Slow Dentistry is a new movement looking to change the way people view their oral health.
Launched last weekend, the Slow Dentistry network is calling on dentists to slow down the way they practise.
It hopes this will improve standards of care and ensure safety, well-being, comfort and understanding.
‘Time becomes a huge factor of practising excellence,’ Dr Miguel Stanley, who co-founded the movement, said to The Telegraph.
‘The patient should come first, not just the business model.
‘Slow Dentistry reflects a cultural shift in our speed-focused pace of life.
‘It is a movement which aims to put the brakes on our fast-paced living and is the antithesis of the modern-day “I want it now” ethos.’
Slow Dentistry movement
The Slow Dentistry movement is aimed at both the dentist and the patient.
It encourages hour-long dental appointments, also enabling the highest standards of anti-infection measures.
Dr Stanley believes rushed appointments endanger patients and increase infection risks.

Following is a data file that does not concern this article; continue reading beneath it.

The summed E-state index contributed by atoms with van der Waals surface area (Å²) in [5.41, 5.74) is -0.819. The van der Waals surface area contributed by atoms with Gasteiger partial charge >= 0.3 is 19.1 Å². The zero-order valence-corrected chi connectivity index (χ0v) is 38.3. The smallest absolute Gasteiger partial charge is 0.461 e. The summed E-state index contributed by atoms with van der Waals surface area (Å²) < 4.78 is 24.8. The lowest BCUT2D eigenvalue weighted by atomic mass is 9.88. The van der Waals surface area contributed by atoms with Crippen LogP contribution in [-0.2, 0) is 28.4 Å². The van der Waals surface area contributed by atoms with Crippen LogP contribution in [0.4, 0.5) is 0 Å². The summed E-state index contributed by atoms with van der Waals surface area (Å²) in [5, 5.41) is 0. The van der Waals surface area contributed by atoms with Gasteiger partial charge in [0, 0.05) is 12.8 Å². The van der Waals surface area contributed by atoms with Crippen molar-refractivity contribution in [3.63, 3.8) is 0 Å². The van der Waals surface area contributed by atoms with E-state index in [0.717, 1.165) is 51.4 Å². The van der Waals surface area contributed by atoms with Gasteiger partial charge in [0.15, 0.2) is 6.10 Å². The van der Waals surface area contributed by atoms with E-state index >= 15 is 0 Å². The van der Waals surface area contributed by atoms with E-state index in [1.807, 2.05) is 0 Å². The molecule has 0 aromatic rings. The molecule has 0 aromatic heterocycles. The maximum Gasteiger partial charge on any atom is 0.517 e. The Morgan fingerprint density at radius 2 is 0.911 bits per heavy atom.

‘We need to be prepared to allow the time and go slower,’ Dr Stanley continued.
‘So many of us think that we can squeeze in a dental hygiene session over lunch for 20 minutes, or quickly fix a filling in half an hour.
‘The Slow Dentistry movement is promulgating the idea that we all have to adjust our pace and time expectations.
‘Speed is not good.’
Four cornerstones of Slow Dentistry
Dentists and dental practices can subscribe to become a part of the movement.
Since launching a month ago, 20 practices across the world have applied to become part of the movement.
Slow Dentistry is based on four cornerstones to improve the patient experience:
- Ensuring fully effective anaesthetics before commencing treatment
- Rubber dam use when necessary during treatments
- Thoroughly disinfecting equipment and the surgery between patients
- Ensuring people have given their informed consent before commencing with treatment.
‘This shift towards a slower pace of care not only lessens the stress for dental practitioners, it also ensures ultimate patient safety,’ Dr Stanley concluded.